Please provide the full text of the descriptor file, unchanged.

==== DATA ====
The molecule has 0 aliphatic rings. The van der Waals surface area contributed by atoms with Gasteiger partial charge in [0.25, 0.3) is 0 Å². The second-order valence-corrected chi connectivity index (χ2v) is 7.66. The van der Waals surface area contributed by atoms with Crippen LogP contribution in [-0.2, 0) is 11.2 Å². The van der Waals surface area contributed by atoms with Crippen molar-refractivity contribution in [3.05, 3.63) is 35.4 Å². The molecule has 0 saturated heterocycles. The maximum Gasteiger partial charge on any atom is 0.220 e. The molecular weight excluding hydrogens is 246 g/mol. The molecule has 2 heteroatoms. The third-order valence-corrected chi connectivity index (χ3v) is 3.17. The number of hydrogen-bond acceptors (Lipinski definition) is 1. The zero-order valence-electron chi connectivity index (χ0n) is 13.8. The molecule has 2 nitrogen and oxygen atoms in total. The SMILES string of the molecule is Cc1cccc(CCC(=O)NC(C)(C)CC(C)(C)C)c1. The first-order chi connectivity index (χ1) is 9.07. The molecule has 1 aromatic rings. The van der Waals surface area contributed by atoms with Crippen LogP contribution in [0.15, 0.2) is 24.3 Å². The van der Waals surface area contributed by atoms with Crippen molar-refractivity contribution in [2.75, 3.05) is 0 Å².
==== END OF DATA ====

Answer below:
The molecule has 0 aliphatic rings. The van der Waals surface area contributed by atoms with Gasteiger partial charge in [0.25, 0.3) is 0 Å². The second-order valence-corrected chi connectivity index (χ2v) is 7.66. The van der Waals surface area contributed by atoms with Crippen LogP contribution in [-0.2, 0) is 11.2 Å². The van der Waals surface area contributed by atoms with Crippen molar-refractivity contribution in [3.05, 3.63) is 35.4 Å². The molecule has 0 saturated heterocycles. The maximum Gasteiger partial charge on any atom is 0.220 e. The molecular weight excluding hydrogens is 246 g/mol. The molecule has 2 heteroatoms. The third-order valence-corrected chi connectivity index (χ3v) is 3.17. The number of hydrogen-bond acceptors (Lipinski definition) is 1. The zero-order valence-electron chi connectivity index (χ0n) is 13.8. The molecule has 2 nitrogen and oxygen atoms in total. The SMILES string of the molecule is Cc1cccc(CCC(=O)NC(C)(C)CC(C)(C)C)c1. The first-order chi connectivity index (χ1) is 9.07. The molecule has 1 aromatic rings. The van der Waals surface area contributed by atoms with Crippen LogP contribution in [0.15, 0.2) is 24.3 Å². The van der Waals surface area contributed by atoms with Crippen molar-refractivity contribution in [2.75, 3.05) is 0 Å².